Sometimes just re-seating all the cables fixes problems.

If you can get the PC to start at all with the RAID drives connected, there are utilities that might be able to recover your files. While waiting for this thread to load, I followed a link from another one, and stumbled across this, just for example. (The demo only does small files; the full version is $40.)

I’d get the new drive in and working first so you have a place to put any recovered files.

Whether drives are IDE, SATA, or SCSI has no bearing on the performance benefits of RAID0. Each drive is communicating to the controller at its maximum speed (probably around 40MB/sec in this case). The controller provides to the system the illusion of a single drive with 80MB/sec of throghput. IDE transfer rate wouldn’t enter into the equation unless the drives were faster than the transfer rate selected, which is impossible with today’s technology. With large arrays, however, it IS possible to hit the limit of the PCI bus (133MB/sec). And just to note, most IDE/SATA RAID controllers are only two-channel, requiring that a seperate RAID controller as well as more drives be purchased to make RAID5 possible.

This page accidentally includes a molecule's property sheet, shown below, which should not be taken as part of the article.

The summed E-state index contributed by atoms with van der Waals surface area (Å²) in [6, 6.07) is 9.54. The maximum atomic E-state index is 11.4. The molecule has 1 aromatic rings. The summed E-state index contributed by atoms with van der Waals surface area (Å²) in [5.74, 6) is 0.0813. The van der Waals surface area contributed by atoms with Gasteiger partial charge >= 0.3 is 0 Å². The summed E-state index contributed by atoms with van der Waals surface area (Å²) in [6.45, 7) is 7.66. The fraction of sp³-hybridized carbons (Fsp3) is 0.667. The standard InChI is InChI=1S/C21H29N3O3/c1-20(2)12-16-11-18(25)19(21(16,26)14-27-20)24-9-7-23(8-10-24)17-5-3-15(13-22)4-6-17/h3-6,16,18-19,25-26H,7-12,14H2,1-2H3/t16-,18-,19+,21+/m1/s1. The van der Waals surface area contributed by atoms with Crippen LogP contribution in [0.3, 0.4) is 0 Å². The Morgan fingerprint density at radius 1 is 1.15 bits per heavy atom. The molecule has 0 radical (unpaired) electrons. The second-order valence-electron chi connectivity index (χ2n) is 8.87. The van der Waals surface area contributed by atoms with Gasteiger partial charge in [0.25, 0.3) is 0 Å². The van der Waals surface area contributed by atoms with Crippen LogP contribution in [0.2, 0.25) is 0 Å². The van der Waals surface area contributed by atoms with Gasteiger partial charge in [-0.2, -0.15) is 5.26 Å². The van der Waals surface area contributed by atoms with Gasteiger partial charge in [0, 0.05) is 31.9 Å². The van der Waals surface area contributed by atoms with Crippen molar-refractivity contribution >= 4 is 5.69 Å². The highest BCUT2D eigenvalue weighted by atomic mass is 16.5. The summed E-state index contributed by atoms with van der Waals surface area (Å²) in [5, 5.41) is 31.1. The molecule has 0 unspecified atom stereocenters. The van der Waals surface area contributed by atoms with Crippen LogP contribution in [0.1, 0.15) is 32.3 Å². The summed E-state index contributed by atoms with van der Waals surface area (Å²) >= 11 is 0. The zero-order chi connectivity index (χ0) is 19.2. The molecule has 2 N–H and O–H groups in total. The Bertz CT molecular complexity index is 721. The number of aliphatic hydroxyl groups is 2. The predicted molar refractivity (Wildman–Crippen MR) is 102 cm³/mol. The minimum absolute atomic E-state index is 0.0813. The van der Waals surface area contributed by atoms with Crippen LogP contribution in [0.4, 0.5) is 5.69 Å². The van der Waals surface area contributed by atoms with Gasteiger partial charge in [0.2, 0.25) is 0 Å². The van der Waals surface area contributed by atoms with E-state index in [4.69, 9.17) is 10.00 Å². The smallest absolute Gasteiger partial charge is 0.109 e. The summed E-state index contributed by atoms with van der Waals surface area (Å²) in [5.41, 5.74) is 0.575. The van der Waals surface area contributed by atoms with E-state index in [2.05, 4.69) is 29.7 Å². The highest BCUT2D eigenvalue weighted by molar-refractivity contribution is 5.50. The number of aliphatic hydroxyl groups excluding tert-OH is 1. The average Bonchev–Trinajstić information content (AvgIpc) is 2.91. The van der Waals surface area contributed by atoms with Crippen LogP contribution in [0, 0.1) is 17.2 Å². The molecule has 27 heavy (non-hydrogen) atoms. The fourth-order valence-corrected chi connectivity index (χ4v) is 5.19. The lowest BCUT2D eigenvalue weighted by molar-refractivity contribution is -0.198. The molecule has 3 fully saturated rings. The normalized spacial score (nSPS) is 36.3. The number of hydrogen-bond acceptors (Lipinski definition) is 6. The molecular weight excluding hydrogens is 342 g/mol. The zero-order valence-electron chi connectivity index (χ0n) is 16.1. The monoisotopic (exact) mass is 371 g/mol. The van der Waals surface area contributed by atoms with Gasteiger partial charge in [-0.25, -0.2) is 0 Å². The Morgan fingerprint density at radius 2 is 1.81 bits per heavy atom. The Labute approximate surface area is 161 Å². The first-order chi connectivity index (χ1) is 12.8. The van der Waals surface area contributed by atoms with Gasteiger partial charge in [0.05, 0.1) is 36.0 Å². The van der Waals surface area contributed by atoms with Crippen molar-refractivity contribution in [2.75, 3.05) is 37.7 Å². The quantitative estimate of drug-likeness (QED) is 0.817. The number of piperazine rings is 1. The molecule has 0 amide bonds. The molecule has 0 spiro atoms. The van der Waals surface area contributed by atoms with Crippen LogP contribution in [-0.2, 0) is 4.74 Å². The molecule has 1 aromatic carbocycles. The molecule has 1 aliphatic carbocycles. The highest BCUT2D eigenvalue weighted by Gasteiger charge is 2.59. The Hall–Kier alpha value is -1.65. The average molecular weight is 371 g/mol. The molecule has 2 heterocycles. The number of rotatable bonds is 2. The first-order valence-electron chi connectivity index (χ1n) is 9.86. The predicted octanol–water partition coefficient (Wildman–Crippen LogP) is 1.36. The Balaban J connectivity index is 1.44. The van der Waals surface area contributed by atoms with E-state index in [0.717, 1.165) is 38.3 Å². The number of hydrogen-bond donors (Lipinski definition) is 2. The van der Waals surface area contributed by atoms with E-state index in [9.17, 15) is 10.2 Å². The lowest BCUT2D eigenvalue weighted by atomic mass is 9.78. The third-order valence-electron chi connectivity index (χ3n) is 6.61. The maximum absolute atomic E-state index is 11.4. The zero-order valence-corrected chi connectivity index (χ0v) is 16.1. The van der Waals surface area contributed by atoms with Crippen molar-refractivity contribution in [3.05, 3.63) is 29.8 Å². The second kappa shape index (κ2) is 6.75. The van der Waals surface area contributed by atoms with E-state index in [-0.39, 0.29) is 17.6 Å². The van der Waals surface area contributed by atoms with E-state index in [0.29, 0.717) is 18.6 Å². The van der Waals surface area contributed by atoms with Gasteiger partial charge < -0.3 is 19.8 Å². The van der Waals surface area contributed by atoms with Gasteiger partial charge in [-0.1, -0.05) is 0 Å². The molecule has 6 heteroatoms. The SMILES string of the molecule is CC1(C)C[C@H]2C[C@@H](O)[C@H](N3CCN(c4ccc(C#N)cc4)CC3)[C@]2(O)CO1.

My RAID controller only supports two modes: RAID0 and RAID1. I set it up as RAID1 almost two years ago before I realized what the downside was. My current problem occurred just as I was attempting to set up some redundancy. At this point, your advice regarding “next time” is not much consolation – I’m still holding out a little hope for making it through “this time.” :frowning:

Sorry, but these RAID controllers are really software RAID. Read the performance reviews if you don’t beleive me. The performance gains are not anything to write home about, and while there may be a speed increase, all you are really doing is doubling your chances of data loss byt having to drives instead of one.

Have you been into the RAID BIOS to see what it says?

Yes. Ordinarily it lists each of the two 40GB drives as “STRIPE FOR RAID 0” but right now it’s just referring to them by their model numbers. I figure I’m boned.